Yes John! Malcolm Tibbetts is the Master segmented turner and his video is the one that got me interested in segmented turning. Some other links that may help you decide, show alternatives for cutting and dressing the segments: http://www.woodturningonline.com/ http://marleyturned.com/index.php

I had a contractors saw for many years but could never get it to stay true for more than a few months and finally bought a cabinet saw. Depending on how small the segments are that you want to turn you might be better off with a good compound miter saw, I don’t think a sliding miter saw would be of much benefit unless your cutting segments greater than 6” or 8” wide. I have a Dewalt 12” miter saw that I use for cabinet work but haven’t used it for any really small work like tiny segments, that’s why I suggest the table-saw. You can always rough cut the segments on your contractors saw and then true them up on the disc sander since your gonna want to sand them anyway to get that no gap fit. I’m only making an educated guess from what I’ve learned from watching other turners and reading. Perhaps some of the segmented turners here could offer some insight into there techniques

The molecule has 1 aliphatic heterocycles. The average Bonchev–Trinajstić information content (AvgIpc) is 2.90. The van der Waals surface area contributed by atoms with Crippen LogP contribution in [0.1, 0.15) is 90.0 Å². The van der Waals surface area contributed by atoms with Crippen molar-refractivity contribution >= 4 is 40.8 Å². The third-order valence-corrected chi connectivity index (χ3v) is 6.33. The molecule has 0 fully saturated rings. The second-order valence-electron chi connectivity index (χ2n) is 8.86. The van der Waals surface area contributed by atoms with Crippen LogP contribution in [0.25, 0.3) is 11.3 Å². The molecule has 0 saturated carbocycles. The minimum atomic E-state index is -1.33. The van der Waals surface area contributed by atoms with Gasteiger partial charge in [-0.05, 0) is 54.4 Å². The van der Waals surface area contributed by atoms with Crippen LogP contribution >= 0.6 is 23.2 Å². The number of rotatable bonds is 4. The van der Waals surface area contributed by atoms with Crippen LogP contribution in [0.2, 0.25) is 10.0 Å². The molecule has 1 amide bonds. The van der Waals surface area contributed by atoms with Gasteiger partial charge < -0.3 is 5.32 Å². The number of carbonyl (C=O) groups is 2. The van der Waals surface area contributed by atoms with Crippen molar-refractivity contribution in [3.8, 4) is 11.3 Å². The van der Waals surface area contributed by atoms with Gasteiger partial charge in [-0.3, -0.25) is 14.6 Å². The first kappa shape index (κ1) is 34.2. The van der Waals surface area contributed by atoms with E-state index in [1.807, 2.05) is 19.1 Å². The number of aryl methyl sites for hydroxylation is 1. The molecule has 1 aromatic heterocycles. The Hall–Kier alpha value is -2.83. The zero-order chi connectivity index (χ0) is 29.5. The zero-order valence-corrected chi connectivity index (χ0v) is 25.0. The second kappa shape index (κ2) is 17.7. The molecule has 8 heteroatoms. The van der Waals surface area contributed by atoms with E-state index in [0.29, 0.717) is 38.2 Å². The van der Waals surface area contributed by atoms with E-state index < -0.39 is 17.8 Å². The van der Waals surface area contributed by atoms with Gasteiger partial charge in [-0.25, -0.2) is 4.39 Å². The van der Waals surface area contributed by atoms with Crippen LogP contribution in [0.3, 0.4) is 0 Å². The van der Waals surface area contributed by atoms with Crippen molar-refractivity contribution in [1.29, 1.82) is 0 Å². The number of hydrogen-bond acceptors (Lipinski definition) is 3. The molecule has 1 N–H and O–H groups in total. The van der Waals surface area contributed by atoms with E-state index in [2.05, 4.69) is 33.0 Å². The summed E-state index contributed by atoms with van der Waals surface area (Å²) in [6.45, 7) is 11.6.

Sounds like were heading in the same direction. keep me posted and perhaps we can share ideas and sources.

-- www.thepatriotwoodworker.com Proud Supporter of Homes For Our Troops

View Loren's profile

Loren

7154 posts in 2232 days


#10 posted 1262 days ago

If I were wanting to do a lot of small, angled segments I’d use
one of those metal sliding table jigs from Incra, Jessem (etc.)
because they have holes precision bored in them for lots of
angles ,or some other very positive system for repeat angled
cuts. If you can get the table saw blade to hold a parallel
setting with the miter gauge, such a commercial jig will cut accurate
angles day-in-day-out.

-- http://lawoodworking.com